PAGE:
One of the “things” that has captured our world is jumping to conclusions. You know…make a decision and let that decision be made before all the facts are in.

This has been especially true in our world of instant news-Twitter, FB, Instagram and the like. We see or hear something and we are ready to be judge, jury, and executioner before knowing all the facts.

Case in point: Our Daily Bread had a story of an event which happened during the 2018 baseball season. A Chicago Cubs coach wanted to give a baseball to a young boy sitting by the dugout. When the coach tossed him a ball, a man sitting next to him scooped it up. He was excoriated by the media. He was called a brute. I vaguely remember seeing that video and I’m ashamed to admit that I thought, “How rude!” The first reaction of the media was to call him out about his cold-heartedness and lack of class. It took 24 hours for the truth to come out that those two had made a deal (after the man had snagged a ball for him earlier) to share any additional balls that came their way. By then, he was blistered.

Jumping to conclusions. We are strong on condemning “obvious” sins-adultery, homosexuality, stealing (unless it is during a riot), lying (sometimes but not always), but we give a free pass to jumping to conclusions and jumping on the bandwagon of condemnation. Exodus 23:2 tells us not to “join together with a crowd in order to pervert justice.” (NASB2020)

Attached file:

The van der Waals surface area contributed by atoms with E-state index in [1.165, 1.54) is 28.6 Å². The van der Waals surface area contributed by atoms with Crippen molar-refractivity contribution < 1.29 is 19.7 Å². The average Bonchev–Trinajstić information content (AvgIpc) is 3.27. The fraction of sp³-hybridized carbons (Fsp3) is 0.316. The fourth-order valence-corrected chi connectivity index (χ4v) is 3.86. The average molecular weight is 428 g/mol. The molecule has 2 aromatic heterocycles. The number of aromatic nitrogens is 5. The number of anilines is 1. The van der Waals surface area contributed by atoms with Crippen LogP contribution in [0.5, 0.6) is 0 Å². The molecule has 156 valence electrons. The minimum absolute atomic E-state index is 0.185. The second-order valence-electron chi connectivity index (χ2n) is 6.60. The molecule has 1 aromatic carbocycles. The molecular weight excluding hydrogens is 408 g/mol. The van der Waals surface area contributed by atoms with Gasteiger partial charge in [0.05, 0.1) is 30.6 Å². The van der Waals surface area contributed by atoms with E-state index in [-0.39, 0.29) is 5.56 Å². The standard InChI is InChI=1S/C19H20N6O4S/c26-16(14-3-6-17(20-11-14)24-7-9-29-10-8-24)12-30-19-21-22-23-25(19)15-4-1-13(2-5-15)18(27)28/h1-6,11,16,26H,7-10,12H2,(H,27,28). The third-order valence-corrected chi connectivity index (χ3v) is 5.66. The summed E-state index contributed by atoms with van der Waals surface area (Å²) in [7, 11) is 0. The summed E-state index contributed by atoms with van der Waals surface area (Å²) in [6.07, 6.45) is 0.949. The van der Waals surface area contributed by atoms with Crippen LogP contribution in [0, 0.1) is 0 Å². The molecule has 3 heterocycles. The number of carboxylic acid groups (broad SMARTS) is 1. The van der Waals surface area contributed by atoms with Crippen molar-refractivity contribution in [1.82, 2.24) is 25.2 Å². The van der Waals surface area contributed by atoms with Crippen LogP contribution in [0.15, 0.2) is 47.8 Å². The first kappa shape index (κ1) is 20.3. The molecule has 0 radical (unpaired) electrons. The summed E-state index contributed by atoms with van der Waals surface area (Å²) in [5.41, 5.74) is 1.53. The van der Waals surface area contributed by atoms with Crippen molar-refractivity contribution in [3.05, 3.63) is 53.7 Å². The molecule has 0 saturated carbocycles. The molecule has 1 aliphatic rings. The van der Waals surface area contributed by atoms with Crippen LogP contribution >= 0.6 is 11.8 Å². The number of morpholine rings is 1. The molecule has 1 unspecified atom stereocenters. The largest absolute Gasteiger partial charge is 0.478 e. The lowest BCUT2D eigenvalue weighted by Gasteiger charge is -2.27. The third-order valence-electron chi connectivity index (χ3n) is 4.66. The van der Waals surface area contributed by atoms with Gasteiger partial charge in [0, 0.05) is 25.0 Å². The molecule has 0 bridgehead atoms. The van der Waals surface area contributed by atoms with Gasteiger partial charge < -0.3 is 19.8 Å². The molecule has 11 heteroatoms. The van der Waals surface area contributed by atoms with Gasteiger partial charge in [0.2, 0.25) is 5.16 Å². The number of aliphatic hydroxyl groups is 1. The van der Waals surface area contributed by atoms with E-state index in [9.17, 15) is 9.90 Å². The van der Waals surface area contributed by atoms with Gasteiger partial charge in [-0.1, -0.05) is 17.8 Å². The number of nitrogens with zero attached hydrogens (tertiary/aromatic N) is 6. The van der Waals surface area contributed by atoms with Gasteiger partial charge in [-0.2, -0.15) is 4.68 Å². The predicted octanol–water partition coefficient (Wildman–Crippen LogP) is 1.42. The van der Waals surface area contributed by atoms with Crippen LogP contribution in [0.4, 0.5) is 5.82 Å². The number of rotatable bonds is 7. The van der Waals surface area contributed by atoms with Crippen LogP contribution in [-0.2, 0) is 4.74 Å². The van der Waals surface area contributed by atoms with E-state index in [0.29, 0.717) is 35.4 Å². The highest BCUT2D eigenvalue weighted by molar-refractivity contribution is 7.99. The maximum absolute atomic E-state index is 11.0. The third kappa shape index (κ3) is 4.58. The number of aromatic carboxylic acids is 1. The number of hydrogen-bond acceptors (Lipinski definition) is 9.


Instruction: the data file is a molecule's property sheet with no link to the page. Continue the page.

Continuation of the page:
Let’s stop jumping to conclusions. Let’s get the facts-the truth-before ruining someone’s life with untruth.

“Father, may I be a truth-gatherer and not a lie-spreader.”

September 15

Wednesday, September 15th, 2021

As one reads the Scripture, you will notice that Jesus’ first really public words were in a synagogue. Luke 4 records those words for us and they are directly taken from Isaiah 61:1-2a:

“The Spirit of the Lord GOD is upon me, Because the LORD anointed me to bring good news to the humble; He has sent me to bind up the brokenhearted, to proclaim release to the captives and freedom to prisoners; to proclaim the favorable year of the LORD.” (NASB2020)

Jesus then finished His reading with these words: “Today, this Scripture is fulfilled in your hearing.” In other words, “In Me.”

Jesus didn’t come to the “uppity-ups” or to the “hoity-tointy” crowd. He didn’t come to the castles and palaces, to the kings and queens, to those who thought they needed nothing or no one. (He wouldn’t turn them away though). No, Jesus came to the humble, the brokenhearted, the lost, the lonely, the slaves, the captives, the addict, and others. He came for the blind, the leper, the lame, the prostitute, the falsely accused. He came for those who were lost and knew it. He came for the outsiders. He came for the rejected.

He came for me.

I like what Bob Goff said,

Some people wag a bony finger when we run toward someone who’s messed up. But isn’t that what God does with you and me? Forget being right; be Jesus. (#257-p.306)

It shouldn’t matter what others think. Jesus certainly didn’t care. In fact, if we are his followers, Jesus’ mission and ours should be the same.

“Father, help me to keep my eyes open to the needs of others. Help me to see people, not cases.”

September 13

Monday, September 13th, 2021

Air Force veteran and current Indiana State Police officer, Ryan White, (also part of OVCF), spoke at the memorial on Labor Day for the 13 fallen soldiers in Afghanistan. I liked what Ryan said so I asked for a copy of his notes. Here is some of what he said:

“These men and women epitomized the definition of Duty, Sacrifice, and Heroism. I want to take a closer look at the meaning of those three words.

  1. Duty– The force of moral obligation.
  2. Sacrifice– An act of giving up something valuable for the sake of something else regarded as more important or worthy.
  3. Heroism– Conduct especially as exhibited in fulfilling a high purpose or attaining a noble end.